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Craigs seeks to tap $125 million of private funds for Public Infrastructure Partners

Tuesday 16th March 2010

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Craigs Investment Partners and Morrison & Co. have launched a $125 million fund to invest in the government’s public-private partnership vehicle, Public Infrastructure Partners (PIP).

Craigs and Morrison have established the New Zealand Social Infrastructure Fund (NZSIF) to invest up to $125 million in PIP, in what will be the first tranche of private funds.

PIP is a fund to build prisons, schools, hospitals and other social infrastructure under a model that the government said improves taxpayer assets. It already has $100 million invested from the New Zealand Superannuation Fund.

The initial offer for NZSIF is for 50 million $1 shares, with oversubscriptions available for another $75 million. A minimum investment parcel for the public offer is 20,000 shares. The initial subscription is for 10 cents per share and the remaining 90 cents payable in tranches.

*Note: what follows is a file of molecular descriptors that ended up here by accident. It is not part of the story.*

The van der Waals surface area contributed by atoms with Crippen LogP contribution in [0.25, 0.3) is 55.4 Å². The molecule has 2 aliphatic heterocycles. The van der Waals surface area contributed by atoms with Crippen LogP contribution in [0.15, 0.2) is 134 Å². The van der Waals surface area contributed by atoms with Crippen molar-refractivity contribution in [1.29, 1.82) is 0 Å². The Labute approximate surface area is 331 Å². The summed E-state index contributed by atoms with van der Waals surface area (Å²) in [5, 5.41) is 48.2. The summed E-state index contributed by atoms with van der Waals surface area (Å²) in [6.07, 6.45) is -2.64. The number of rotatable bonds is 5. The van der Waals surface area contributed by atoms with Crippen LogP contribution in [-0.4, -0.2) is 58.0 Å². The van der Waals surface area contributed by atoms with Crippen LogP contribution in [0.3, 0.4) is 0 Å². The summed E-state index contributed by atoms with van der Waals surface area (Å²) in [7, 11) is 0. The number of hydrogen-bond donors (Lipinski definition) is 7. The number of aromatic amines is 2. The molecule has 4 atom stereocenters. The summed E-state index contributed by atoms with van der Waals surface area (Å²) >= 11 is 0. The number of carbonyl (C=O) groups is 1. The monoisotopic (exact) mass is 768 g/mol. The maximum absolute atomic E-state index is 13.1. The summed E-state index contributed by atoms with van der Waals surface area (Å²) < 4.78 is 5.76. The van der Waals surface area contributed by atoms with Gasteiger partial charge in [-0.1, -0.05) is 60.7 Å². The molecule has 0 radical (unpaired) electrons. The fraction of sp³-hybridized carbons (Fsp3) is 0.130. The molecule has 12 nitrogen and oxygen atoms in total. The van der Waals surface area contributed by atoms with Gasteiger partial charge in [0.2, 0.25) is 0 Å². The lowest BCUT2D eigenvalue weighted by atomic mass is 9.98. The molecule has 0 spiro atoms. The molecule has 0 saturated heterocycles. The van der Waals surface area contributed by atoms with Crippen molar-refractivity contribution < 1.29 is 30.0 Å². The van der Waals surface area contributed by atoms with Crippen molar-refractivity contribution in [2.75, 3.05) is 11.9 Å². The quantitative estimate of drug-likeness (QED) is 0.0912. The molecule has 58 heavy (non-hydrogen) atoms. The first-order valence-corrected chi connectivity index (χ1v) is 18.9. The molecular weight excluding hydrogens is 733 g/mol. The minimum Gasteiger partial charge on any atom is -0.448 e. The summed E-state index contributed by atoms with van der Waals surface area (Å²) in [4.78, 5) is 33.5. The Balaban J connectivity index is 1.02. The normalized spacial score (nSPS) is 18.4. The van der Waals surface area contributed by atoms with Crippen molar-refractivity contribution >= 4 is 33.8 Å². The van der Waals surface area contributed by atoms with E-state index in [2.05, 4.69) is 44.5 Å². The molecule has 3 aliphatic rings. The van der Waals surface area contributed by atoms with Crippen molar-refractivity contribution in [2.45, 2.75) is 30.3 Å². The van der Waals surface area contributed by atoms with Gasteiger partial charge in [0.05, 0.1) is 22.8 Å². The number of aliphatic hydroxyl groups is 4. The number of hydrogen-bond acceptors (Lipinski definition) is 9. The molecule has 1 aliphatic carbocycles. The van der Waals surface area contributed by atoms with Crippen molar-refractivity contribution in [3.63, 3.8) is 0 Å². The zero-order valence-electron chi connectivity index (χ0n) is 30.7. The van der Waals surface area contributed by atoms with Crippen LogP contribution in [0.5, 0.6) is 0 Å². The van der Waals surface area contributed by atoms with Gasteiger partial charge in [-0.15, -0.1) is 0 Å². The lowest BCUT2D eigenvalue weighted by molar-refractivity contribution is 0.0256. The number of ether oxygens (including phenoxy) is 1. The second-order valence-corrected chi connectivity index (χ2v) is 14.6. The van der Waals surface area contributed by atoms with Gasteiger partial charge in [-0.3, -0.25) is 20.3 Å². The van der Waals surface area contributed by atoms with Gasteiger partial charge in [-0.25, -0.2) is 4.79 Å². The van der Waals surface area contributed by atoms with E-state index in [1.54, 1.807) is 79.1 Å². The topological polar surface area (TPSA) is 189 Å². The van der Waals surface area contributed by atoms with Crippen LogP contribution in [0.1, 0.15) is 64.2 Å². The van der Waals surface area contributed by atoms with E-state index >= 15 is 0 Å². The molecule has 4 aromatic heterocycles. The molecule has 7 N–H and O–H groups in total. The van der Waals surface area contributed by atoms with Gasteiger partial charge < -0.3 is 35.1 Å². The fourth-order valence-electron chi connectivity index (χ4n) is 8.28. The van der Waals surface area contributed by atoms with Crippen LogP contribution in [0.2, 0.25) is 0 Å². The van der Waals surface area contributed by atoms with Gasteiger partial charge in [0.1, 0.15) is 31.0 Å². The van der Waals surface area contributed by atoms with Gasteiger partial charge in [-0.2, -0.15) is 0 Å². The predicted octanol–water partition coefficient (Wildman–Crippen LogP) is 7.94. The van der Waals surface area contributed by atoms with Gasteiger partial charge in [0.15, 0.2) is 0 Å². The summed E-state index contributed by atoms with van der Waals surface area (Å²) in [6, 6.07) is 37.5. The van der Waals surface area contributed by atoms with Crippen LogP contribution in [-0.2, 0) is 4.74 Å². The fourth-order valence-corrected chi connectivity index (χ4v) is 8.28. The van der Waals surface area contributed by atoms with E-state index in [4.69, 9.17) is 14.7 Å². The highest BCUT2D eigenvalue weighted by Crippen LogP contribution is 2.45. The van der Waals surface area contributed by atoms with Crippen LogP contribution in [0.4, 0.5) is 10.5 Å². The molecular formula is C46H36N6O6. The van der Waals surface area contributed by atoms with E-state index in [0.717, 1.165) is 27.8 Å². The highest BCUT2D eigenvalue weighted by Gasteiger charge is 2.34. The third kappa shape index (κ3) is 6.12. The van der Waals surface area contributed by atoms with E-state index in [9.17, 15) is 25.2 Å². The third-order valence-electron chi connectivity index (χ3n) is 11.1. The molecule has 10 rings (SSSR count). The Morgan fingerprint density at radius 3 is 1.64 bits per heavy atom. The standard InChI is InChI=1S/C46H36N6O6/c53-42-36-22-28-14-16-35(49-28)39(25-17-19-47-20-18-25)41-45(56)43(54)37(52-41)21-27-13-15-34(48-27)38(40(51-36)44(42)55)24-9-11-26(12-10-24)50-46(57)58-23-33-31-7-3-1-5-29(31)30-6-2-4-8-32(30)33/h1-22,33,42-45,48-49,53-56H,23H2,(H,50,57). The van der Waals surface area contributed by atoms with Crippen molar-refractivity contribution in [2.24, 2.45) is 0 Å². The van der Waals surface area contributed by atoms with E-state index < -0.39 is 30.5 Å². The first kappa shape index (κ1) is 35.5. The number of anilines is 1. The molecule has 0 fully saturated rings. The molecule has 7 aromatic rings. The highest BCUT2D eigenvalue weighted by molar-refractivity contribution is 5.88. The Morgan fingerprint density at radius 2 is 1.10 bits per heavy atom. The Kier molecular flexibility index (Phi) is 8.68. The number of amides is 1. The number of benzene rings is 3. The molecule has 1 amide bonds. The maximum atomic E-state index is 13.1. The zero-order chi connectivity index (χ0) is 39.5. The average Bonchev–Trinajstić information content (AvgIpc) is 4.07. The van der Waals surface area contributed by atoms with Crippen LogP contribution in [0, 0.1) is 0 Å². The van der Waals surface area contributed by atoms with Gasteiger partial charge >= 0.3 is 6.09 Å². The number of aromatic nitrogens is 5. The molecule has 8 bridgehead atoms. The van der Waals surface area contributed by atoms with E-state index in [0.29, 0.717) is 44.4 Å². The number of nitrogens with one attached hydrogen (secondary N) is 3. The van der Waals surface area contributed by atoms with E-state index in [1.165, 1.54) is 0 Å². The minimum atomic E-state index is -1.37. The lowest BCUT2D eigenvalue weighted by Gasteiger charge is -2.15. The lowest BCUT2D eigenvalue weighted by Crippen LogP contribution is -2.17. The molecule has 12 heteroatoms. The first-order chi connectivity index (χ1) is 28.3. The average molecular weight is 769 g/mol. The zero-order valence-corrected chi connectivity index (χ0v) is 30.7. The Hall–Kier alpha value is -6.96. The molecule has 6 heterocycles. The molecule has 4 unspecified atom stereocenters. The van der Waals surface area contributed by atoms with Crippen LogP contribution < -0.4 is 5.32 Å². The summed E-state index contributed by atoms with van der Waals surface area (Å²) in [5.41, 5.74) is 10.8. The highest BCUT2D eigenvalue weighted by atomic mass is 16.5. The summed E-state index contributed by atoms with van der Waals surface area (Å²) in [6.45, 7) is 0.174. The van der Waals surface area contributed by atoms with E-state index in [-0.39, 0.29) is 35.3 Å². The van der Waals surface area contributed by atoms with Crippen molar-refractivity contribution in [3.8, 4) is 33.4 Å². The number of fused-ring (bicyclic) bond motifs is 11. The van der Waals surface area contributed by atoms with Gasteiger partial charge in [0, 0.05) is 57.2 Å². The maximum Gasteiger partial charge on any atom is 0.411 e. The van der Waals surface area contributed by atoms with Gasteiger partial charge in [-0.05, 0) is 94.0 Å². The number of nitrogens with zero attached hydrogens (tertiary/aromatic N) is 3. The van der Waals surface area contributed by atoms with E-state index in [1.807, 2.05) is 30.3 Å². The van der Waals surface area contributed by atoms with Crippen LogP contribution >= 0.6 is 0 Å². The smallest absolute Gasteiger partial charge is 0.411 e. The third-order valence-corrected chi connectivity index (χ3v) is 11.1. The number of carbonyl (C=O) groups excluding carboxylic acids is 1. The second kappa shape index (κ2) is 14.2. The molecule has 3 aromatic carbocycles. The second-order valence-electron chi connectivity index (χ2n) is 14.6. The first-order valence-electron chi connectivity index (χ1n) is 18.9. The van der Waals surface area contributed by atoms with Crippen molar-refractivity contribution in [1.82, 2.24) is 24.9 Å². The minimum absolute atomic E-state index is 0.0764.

PIP fund general manager Peter Coman said after the first 10% call, the remaining 90% of investors’ monies would be called in over three to five years as the capital was invested in different projects. Under this model investors won’t necessarily see interest paid out straight away.

“For the early projects to be developed and delivered, there won’t be an income stream,” Coman said. “Once the project is operational, there will be income and capital growth that can be distributed to investors.”

He said that NZSIF’s estimated 11% return is an internal rate of return over the 15-year life of the fund, rather than being an annual return.

PIP has no investments at this point, but is “actively looking and keen to source the right deals and get the capital to work,” Coman said.

A way it could work for a school example would be that PIP contracts to the Crown to design, build and maintain the asset. Using PIP equity and third party debt, a bricks and mortar asset is delivered to the Crown, that asset having to be maintained over the 20 – 30 year life of the concession. The Crown in turn is paying for the cost of that investment at a pre-agreed rate. At the end of the concession, the asset is transferred to Crown ownership at zero cost.

The risk for PIP is to build the school on time and on budget, and to maintain it to the required standard. Provided that is done correctly, the cash flows are government-backed, and this type of investment should be attractive for investors creating a balanced portfolio in what is an emerging asset class, Coman said.

The NZSIF shares will not be listed on the NZX, but NZSIF’s administration manager will provide a facility to match potential buyers and sellers.



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